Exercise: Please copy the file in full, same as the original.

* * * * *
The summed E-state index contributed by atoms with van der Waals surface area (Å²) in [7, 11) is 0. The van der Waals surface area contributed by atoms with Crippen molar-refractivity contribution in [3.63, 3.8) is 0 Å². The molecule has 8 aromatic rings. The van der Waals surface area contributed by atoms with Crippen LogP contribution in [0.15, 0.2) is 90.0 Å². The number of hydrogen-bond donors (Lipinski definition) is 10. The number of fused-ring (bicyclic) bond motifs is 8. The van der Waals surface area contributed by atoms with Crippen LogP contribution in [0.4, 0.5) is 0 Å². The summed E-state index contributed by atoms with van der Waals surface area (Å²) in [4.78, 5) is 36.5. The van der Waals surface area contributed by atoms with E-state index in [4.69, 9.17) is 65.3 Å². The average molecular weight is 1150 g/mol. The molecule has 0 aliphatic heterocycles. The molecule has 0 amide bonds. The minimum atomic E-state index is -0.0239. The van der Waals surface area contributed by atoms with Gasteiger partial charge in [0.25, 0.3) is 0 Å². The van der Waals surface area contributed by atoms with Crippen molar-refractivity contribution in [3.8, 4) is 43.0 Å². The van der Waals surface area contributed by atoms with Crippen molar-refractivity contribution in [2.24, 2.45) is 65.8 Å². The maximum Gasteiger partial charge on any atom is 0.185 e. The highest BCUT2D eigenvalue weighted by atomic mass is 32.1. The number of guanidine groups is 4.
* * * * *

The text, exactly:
The summed E-state index contributed by atoms with van der Waals surface area (Å²) in [7, 11) is 0. The van der Waals surface area contributed by atoms with Crippen molar-refractivity contribution in [3.63, 3.8) is 0 Å². The molecule has 8 aromatic rings. The van der Waals surface area contributed by atoms with Crippen LogP contribution in [0.15, 0.2) is 90.0 Å². The number of hydrogen-bond donors (Lipinski definition) is 10. The number of fused-ring (bicyclic) bond motifs is 8. The van der Waals surface area contributed by atoms with Crippen LogP contribution in [0.4, 0.5) is 0 Å². The summed E-state index contributed by atoms with van der Waals surface area (Å²) in [4.78, 5) is 36.5. The van der Waals surface area contributed by atoms with E-state index in [4.69, 9.17) is 65.3 Å². The average molecular weight is 1150 g/mol. The molecule has 0 aliphatic heterocycles. The molecule has 0 amide bonds. The minimum atomic E-state index is -0.0239. The van der Waals surface area contributed by atoms with Gasteiger partial charge in [0.25, 0.3) is 0 Å². The van der Waals surface area contributed by atoms with Crippen molar-refractivity contribution in [3.8, 4) is 43.0 Å². The van der Waals surface area contributed by atoms with Crippen molar-refractivity contribution in [2.24, 2.45) is 65.8 Å². The maximum Gasteiger partial charge on any atom is 0.185 e. The highest BCUT2D eigenvalue weighted by atomic mass is 32.1. The number of guanidine groups is 4.